Watching THE TONIGHT SHOW's New Year's Eve episode of 1976 is a fascinating look into a time capsule. Well, just the idea of there being a TONIGHT SHOW on New Year's Eve, instead of the special programming networks air now.
After a monologue with Jimmy Carter jokes (yet to be inaugurated) and a bit with Ed McMahon interviewing Carson as the 1977 New Year's baby (as usual with a Carson routine, the worse reception the jokes received from the audience, the funnier he was), Johnny brought out his first guest: Robert Blake. Drunk.
Blake, at the time a huge TV star on BARETTA, had become something of a personality, not just because of his series, but because of his mercurial personality. He was loved by some audiences for the way he would come on THE TONIGHT SHOW and ream out his bosses publicly. None of that in this episode, but it's very weird to hear Blake talk about the "blood works" that fly when he and his then-wife Sondra would get into fights.
The clock struck midnight during one of Blake's segments (the show, of course, taped during the afternoon), and Doc Severinsen and the NBC Orchestra played "Auld Lang Syne."
Second guest: Lola Falana. Like Blake, a tragic figure later in life, but for a different reason. During the late 1980s, this beautiful, talented singer and performer was stricken with multiple sclerosis that forced her out of show business at an early age. Like with Blake's appearance, seeing the vibrant Falana energize the TONIGHT SHOW audience with two songs invites a certain melancholy that nobody in 1976 could have predicted.
After Lola, James Hampton, a very likable character actor, mostly in comedies. He was the ill-fated Caretaker in THE LONGEST YARD and played a supporting role on F TROOP. Probably a very interesting man, certainly an entertaining storyteller, and absolutely a personality you will never see on a late-night talk show again. With Leno, Letterman, Conan, et al. doing 60-minute shows packed with comedy bits and room for only short segments with big stars, the idea of someone actually talking and being entertaining is a thing of the past.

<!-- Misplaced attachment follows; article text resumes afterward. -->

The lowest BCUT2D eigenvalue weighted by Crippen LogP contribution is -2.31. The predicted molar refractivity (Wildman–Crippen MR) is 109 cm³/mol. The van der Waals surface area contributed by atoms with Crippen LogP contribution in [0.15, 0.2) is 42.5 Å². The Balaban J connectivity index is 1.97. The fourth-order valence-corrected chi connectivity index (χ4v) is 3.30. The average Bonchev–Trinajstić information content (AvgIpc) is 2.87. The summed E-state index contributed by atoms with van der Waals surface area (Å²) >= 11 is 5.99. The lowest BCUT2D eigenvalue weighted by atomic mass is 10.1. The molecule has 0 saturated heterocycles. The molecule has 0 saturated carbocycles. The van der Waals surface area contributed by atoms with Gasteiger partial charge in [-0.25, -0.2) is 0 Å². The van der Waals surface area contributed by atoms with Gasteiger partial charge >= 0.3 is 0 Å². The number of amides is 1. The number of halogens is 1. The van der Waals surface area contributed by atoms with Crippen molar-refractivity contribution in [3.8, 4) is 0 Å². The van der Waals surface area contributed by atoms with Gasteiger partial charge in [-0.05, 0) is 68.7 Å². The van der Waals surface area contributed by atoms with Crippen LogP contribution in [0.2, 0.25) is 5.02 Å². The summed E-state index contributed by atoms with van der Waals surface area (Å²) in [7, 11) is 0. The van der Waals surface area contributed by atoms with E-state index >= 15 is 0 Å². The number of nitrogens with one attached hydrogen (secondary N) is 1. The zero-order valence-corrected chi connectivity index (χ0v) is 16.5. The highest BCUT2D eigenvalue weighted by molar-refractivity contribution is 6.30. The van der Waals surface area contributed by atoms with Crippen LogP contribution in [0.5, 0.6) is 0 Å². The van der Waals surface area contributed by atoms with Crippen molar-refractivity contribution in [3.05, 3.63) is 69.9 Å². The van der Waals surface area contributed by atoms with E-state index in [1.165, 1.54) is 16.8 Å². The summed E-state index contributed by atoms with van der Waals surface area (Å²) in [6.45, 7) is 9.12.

Nor will you ever see someone like Frank Haines, Johnny's final guest. Not a star, but a Southerner with an unusual talent. It's basically a parlor trick, where he repeats anything you say at virtually the same time you say it. Sort of like stereo with a short in your headphones. Even if you speak very rapidly or in a foreign language, Haines will repeat you right on top of you. And, really, he got some of the biggest laughs of the night, as Doc tried to stump him with an Italian member of his band, and Blake and Falana threatened to knock him silly.
What a fun show and a warm reminder of when television was different and in many ways much better. Of course, NBC was also airing stuff like PINK LADY AND JEFF and SUPERTRAIN around this time, so TV wasn't always better then!
As an extra, the show I watched had its original network promos for NBC series like MCMILLAN (the "sequel" to MCMILLAN AND WIFE after "wife" Susan St. James left the series), BAA BAA BLACK SHEEP, and QUINCY and the big upcoming movie event RAID ON ENTEBBE with Peter Finch and Charles Bronson.